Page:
The documents detail a provision for 663 car parking spaces spanning the full length of the site’s northern boundary, parallel with Blackburn Road.

    This new site is just up the road from the billionaire Issa brothers£100million Frontier Park complex, which has a service station, several food outlets, and a ‘Hampton by Hilton’ Hotel.

    The planning application details that the cemetery will be built on undeveloped agricultural land, lying within the greenbelt.

    Aggiunge: ‘The site is of an undulating nature, with levels rising steeply in a southerly direction.

    In order to build the cemetery, The Issa Foundation said that ‘extensive landscaping, both of a strategic and ornamental naturewill be required.

    It also noted that ‘levelling is required to allow for the formation of level graves and retaining structures will be necessary to the south side of the Southern most road.

    On the site, a main administration single-story building will house the ‘funeral parlour (Ghusal area where the body is washed), prayer pavilions comprising of prayer halls, condolence rooms and ablutions area’.

    A staff and general maintenance building and a separate equipment store building, both of which are two storeys, will also be constructed.

    The planning statement further states: ‘The buildings will be constructed predominantly from natural stone, with some areas timber cladding to the staff / maintenance building.

    ‘Their overall appearance is contemporary, simplistic and of a high-quality architectural finish, yet respecting local character through the use of locally distinctive materials.

    ‘Combined, the buildings have a total internal floorspace of 1,446 sqm (excludes storage compound).’

    It adds that they will also be ‘located as close as possible to the site’s northern boundary to limit their visual impact.

    The statement says that the ‘site lies close to three Grade II Listed buildings; Knuzden Hall and the attached Knuzden Hall Farmhouse to the south and Stanhill Hall to the south east.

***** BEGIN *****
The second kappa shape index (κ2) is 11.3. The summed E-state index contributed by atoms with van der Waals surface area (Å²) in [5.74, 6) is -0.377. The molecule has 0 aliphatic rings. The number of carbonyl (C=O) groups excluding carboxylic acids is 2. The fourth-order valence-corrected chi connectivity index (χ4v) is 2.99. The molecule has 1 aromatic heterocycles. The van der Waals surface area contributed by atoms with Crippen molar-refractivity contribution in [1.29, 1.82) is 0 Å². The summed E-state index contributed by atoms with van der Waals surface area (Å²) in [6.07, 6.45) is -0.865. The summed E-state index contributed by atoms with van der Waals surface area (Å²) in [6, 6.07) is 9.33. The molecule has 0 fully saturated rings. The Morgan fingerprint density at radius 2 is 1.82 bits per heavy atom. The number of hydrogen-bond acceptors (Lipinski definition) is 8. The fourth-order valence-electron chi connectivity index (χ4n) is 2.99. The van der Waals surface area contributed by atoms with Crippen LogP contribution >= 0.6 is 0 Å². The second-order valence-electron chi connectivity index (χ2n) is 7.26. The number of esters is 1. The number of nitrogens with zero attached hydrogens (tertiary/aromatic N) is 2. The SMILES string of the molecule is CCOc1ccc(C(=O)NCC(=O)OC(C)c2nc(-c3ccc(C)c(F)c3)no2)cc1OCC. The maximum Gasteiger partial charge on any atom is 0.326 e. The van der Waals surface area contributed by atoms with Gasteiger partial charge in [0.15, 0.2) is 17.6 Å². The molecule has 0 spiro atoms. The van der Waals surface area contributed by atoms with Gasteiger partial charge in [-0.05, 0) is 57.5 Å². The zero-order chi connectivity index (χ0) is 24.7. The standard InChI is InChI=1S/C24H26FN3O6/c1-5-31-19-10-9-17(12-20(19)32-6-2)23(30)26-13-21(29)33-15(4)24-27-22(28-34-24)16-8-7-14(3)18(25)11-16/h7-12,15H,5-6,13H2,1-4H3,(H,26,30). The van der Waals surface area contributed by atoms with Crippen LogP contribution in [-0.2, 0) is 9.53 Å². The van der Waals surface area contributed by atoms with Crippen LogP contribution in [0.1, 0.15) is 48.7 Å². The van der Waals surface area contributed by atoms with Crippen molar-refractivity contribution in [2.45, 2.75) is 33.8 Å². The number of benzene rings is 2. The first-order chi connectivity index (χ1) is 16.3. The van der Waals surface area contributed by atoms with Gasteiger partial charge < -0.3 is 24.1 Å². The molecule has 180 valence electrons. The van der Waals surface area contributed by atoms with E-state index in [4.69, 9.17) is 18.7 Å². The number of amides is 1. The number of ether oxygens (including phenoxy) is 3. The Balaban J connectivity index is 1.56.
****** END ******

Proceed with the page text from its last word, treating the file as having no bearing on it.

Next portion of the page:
‘The site’s South Eastern boundary also lies adjacent to (but outside of) the Stanhill Conservation Area.

    But it concludes: ‘Whilst some degree of harm has been found to the setting of two Grade II Listed buildings, this harm is tempered by the significant public benefits on offer.

    Presently, the main cemeteries in the area are at Pleasington in Blackburn and Burnley Road in Accrington.

    The Foundation said that this new development is aimed at Muslim communities across East Lancashire, serving them for the next 50 per 100 anni.

    The Issa Foundation was established in 2016 as a not-for-profit charity.

    The services it provides will include all the transport arrangements for the deceased.

    This will include the pick up of the Janaza (deceased) from the home, hospital or mortuary, transport to the local mosque or Ghusal (washing) servizio, struttura, where the Ghusal and shrouding will be performed, and then the final transport to the cemetery.

    The burial plots would be set oriented ‘towards Qibla’ – Mecca as is Islamic tradition.

    All proceeds from the business will be utilised to provide ongoing funeral services within the Muslim Community and none of the directors or the volunteers will benefit financially from the service it offered.